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Improving spatial microsimulation estimates of health outcomes by including geographic indicators of health behaviour: The example of problem gambling

Markham, Francis; Young, Martin; Doran, Bruce

Description

Gambling is an important public health issue, with recent estimates ranking it as the third largest contributor of disability adjusted life years lost to ill-health. However, no studies to date have estimated the spatial distribution of gambling-related harm in small areas on the basis of surveys of problem gambling. This study extends spatial microsimulation approaches to include a spatially-referenced measure of health behaviour as a constraint variable in order to better estimate the spatial...[Show more]

dc.contributor.authorMarkham, Francis
dc.contributor.authorYoung, Martin
dc.contributor.authorDoran, Bruce
dc.date.accessioned2021-07-08T23:50:48Z
dc.identifier.issn1353-8292
dc.identifier.urihttp://hdl.handle.net/1885/238644
dc.description.abstractGambling is an important public health issue, with recent estimates ranking it as the third largest contributor of disability adjusted life years lost to ill-health. However, no studies to date have estimated the spatial distribution of gambling-related harm in small areas on the basis of surveys of problem gambling. This study extends spatial microsimulation approaches to include a spatially-referenced measure of health behaviour as a constraint variable in order to better estimate the spatial distribution of problem gambling. Specifically, this study allocates georeferenced electronic gaming machine expenditure data to small residential areas using a Huff model. This study demonstrates how the incorporation of auxiliary spatial data on health behaviours such as gambling expenditure can improve spatial microsimulation estimates of health outcomes like problem gambling.
dc.description.sponsorshipCollection of data analysed in this study was jointly funded by the Australian Research Council and the Community Benefit Fund of the Northern Territory (ARC Linkage Grant LP0990584).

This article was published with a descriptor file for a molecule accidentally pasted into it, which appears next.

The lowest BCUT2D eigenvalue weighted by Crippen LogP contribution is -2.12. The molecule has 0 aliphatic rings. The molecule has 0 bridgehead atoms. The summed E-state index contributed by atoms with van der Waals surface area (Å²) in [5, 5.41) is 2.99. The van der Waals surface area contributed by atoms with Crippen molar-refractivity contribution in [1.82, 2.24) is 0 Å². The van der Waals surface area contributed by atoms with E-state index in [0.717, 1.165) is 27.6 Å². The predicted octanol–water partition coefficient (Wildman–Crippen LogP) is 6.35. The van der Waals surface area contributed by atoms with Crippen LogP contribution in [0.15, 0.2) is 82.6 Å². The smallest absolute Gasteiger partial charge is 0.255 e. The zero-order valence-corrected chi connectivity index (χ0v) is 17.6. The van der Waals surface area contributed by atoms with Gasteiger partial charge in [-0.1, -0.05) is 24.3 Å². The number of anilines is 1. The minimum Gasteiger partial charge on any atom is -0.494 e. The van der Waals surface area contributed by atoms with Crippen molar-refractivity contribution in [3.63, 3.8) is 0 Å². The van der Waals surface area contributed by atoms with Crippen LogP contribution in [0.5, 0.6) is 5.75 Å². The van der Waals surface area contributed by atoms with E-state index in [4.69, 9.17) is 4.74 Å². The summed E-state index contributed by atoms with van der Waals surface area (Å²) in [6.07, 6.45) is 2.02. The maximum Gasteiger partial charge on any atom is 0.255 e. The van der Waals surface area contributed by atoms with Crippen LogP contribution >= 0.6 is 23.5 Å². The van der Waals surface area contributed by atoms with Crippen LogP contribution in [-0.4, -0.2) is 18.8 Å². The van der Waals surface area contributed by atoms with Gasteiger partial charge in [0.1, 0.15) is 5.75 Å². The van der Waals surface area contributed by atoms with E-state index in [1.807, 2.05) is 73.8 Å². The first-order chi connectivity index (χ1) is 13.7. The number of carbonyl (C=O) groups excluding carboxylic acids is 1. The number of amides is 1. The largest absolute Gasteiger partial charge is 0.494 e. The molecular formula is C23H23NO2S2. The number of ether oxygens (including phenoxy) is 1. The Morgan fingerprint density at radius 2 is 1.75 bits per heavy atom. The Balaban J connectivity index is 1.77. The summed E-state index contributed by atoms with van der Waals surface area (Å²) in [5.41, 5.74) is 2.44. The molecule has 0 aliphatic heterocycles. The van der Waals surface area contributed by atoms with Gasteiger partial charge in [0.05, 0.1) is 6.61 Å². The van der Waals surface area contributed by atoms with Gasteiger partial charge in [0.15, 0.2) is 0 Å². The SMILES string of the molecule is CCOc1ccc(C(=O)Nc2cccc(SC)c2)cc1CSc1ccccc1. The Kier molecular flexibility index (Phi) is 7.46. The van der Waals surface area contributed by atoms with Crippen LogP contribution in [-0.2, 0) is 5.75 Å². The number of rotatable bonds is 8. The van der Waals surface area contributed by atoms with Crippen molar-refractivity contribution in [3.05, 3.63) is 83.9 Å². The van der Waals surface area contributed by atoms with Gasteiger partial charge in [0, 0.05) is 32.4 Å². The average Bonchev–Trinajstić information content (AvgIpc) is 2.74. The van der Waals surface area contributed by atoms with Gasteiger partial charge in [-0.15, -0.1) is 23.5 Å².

dc.format.mimetypeapplication/pdf
dc.language.isoen_AU
dc.publisherElsevier
dc.rights© 2017 Elsevier Ltd.
dc.rights.urihttp://creativecommons.org/licenses/by-nc-nd/4.0/
dc.sourceHealth & Place: An International Journal
dc.subjectSpatial microsimulation
dc.subjectModel specification
dc.subjectElectronic gaming machines
dc.subjectProblem gambling
dc.subjectGambling
dc.titleImproving spatial microsimulation estimates of health outcomes by including geographic indicators of health behaviour: The example of problem gambling
dc.typeJournal article
local.description.notesImported from ARIES
local.identifier.citationvolume46
dc.date.issued2017
local.identifier.absfor111706 - Epidemiology
local.identifier.ariespublicationa383154xPUB5780
local.publisher.urlhttps://www.elsevier.com/en-au
local.type.statusAccepted Version
local.contributor.affiliationMarkham, Francis, College of Science, ANU
local.contributor.affiliationYoung, Martin, Southern Cross University
local.contributor.affiliationDoran, Bruce, College of Science, ANU
dc.relationhttp://purl.org/au-research/grants/arc/LP0990584
local.bibliographicCitation.startpage29
local.bibliographicCitation.lastpage36
local.identifier.doi10.1016/j.healthplace.2017.04.008
local.identifier.absseo920405 - Environmental Health
dc.date.updated2020-11-23T10:40:30Z
local.identifier.scopusID2-s2.0-85018242397
local.identifier.thomsonID000407404500005
dcterms.accessRightsOpen Access
dc.provenancehttps://v2.sherpa.ac.uk/id/publication/16827..."The Accepted Version can be archived in an Institutional Repository. 24 Months. CC BY-NC-ND." from SHERPA/RoMEO site (as at 9/07/2021).
dc.rights.licenseCC BY-NC-ND
CollectionsANU Research Publications

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